Following: The Game Ranch: Blogs vs. BGG, Naturelich: Who needs board game blogs?, and The Game Shelf: The Geek.
One of the truisms of life is that someone, somewhere is always moaning about
- things just aren't like they used to be,
- people grow up and move away,
- nobody respects the elder's traditions.
You would think this pattern would be obvious after recurring again and again over the last ten thousand years.
I work hard at building a synagogue knowing full well that my children will NOT be part of it, because they are going to grow up and move away. Nevertheless, sometime after attendance in my synagogue declines, new people will move into the neighborhood. They may rejuvenate the synagogue I built, they may transform it into something new, or they may make their own.
You don't notice when a new best friend comes into your life; you only notice when they leave. You don't notice when a great leader is born, only when he or she dies. Just because we notice when things die and change, doesn't mean that new things just as good aren't being born or started. It's just the nature of something new: it isn't old and established, yet.
What is happening with BGG is so natural that it deserves no comment; the only difference is that this change is happening in Internet time, ten times as fast as it used to happen in the real world.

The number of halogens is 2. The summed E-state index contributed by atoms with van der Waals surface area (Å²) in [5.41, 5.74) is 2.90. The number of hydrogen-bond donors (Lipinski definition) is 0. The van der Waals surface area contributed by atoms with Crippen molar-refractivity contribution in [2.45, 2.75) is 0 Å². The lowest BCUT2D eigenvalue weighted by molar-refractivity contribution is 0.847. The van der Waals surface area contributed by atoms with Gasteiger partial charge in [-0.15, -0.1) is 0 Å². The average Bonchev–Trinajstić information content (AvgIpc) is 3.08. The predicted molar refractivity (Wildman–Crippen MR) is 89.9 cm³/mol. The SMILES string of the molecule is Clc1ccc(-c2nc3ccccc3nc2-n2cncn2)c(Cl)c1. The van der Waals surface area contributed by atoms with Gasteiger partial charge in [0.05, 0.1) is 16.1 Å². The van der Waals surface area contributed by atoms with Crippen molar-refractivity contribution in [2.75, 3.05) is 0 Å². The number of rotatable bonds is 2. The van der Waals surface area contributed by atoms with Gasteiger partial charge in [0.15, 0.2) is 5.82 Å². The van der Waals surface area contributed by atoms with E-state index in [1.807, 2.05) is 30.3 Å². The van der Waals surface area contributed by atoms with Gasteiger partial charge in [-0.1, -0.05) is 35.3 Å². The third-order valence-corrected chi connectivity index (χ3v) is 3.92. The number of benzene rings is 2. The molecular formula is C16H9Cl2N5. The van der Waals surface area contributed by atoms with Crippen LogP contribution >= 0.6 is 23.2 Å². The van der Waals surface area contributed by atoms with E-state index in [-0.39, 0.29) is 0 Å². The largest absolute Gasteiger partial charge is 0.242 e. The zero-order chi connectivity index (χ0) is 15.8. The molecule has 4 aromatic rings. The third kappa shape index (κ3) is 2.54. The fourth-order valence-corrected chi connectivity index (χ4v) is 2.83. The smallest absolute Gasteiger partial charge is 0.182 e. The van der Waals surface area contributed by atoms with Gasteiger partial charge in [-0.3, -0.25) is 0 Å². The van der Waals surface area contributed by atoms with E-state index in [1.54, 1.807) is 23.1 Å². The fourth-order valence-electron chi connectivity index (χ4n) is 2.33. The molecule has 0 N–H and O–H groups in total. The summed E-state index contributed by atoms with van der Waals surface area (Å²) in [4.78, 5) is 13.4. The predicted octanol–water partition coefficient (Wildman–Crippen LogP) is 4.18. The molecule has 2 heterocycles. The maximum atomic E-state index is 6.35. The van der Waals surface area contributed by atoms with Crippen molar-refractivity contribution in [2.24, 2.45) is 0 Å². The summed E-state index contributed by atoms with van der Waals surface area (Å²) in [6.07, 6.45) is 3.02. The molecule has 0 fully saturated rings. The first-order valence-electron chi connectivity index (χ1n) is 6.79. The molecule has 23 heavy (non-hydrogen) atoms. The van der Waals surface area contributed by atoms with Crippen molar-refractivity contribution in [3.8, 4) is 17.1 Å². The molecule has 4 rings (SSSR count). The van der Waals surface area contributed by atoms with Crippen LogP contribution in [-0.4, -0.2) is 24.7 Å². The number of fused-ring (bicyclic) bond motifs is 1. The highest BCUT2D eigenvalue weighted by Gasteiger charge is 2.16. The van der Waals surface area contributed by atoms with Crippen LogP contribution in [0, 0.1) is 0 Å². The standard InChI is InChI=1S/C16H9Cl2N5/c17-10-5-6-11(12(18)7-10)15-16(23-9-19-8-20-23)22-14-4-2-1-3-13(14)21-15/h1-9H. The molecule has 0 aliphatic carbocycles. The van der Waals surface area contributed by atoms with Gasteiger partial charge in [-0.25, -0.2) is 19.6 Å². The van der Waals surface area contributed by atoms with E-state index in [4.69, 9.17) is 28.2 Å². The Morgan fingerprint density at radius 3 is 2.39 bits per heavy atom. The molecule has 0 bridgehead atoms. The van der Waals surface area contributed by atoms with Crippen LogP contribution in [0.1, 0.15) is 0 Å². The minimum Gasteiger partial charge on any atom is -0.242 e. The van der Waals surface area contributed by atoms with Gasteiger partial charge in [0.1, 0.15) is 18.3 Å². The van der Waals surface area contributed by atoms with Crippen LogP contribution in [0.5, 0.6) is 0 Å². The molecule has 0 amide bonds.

BGG was new, once. When people started moving to BGG, people on rec.games.board and Spielfrieks complained that all of the activity on their forums were being stolen by BGG. A few years later, after so much growth, people leave BGG and create board game blogs, and people on BGG complain that activity on BGG is being stolen into the blogs.
With the explosion of blogs, people set up RSS readers, such as bloglines. Then along comes Best of Boardgames which takes (not pejoratively) one group's opinion of the best articles from these blogs and presents then in one index.
Guess what? Five years from now it will change all over again. It may look the same as something we had in the past or something entirely different. That's how it goes.
BGG serves several purposes: board game information, board game articles, board game community, board game rankings, board game marketplace, and so on. It is entirely natural that all of this was lumped into one site when the barrier for creating web sites was high and the amount of people with information was low.
Now we have a low barrier for website creation and a lot of people who have something to say. Some of BGG's functions are now duplicated by other means; in some cases better. As time goes on, maybe BGG's database of game information will be available via SOAP. Maybe better forums will exist; these blogs are like a forum. Just look at the links on top of this post.
Maybe Aldie and Derk will pack it up one day. Or maybe they will reinvent themselves and make something new and better, more focussed or maybe more general. What they have is still amazing. But even BGG has to roll with changes.
I won't say anything in particular about the complainants; they, too, are a tradition. Where would we be without people complaining about the new and waxing nostalgic about the old? Just remember: the only time things really stop moving is when they die.